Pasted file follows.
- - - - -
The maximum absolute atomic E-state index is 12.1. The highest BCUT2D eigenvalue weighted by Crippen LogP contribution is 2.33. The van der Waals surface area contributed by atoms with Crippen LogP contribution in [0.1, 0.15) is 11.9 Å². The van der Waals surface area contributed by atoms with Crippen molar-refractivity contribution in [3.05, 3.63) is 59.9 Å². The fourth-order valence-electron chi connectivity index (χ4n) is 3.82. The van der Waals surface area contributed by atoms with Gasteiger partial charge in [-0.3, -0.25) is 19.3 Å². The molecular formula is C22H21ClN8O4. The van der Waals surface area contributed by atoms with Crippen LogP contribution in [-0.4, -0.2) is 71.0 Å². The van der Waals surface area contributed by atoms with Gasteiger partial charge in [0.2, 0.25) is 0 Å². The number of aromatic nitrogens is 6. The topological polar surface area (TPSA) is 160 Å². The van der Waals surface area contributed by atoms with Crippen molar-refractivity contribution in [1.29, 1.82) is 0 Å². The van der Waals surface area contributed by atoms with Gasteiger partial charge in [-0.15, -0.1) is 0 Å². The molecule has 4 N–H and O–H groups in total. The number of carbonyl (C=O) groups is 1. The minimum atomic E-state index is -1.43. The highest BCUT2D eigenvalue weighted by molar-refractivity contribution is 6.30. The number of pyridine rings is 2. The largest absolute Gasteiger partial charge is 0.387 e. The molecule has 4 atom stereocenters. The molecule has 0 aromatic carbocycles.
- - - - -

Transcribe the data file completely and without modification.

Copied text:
The maximum absolute atomic E-state index is 12.1. The highest BCUT2D eigenvalue weighted by Crippen LogP contribution is 2.33. The van der Waals surface area contributed by atoms with Crippen LogP contribution in [0.1, 0.15) is 11.9 Å². The van der Waals surface area contributed by atoms with Crippen molar-refractivity contribution in [3.05, 3.63) is 59.9 Å². The fourth-order valence-electron chi connectivity index (χ4n) is 3.82. The van der Waals surface area contributed by atoms with Gasteiger partial charge in [-0.3, -0.25) is 19.3 Å². The molecular formula is C22H21ClN8O4. The van der Waals surface area contributed by atoms with Crippen LogP contribution in [-0.4, -0.2) is 71.0 Å². The van der Waals surface area contributed by atoms with Gasteiger partial charge in [0.2, 0.25) is 0 Å². The number of aromatic nitrogens is 6. The topological polar surface area (TPSA) is 160 Å². The van der Waals surface area contributed by atoms with Crippen molar-refractivity contribution in [1.29, 1.82) is 0 Å². The van der Waals surface area contributed by atoms with Gasteiger partial charge in [-0.15, -0.1) is 0 Å². The molecule has 4 N–H and O–H groups in total. The number of carbonyl (C=O) groups is 1. The minimum atomic E-state index is -1.43. The highest BCUT2D eigenvalue weighted by molar-refractivity contribution is 6.30. The number of pyridine rings is 2. The largest absolute Gasteiger partial charge is 0.387 e. The molecule has 4 atom stereocenters. The molecule has 0 aromatic carbocycles.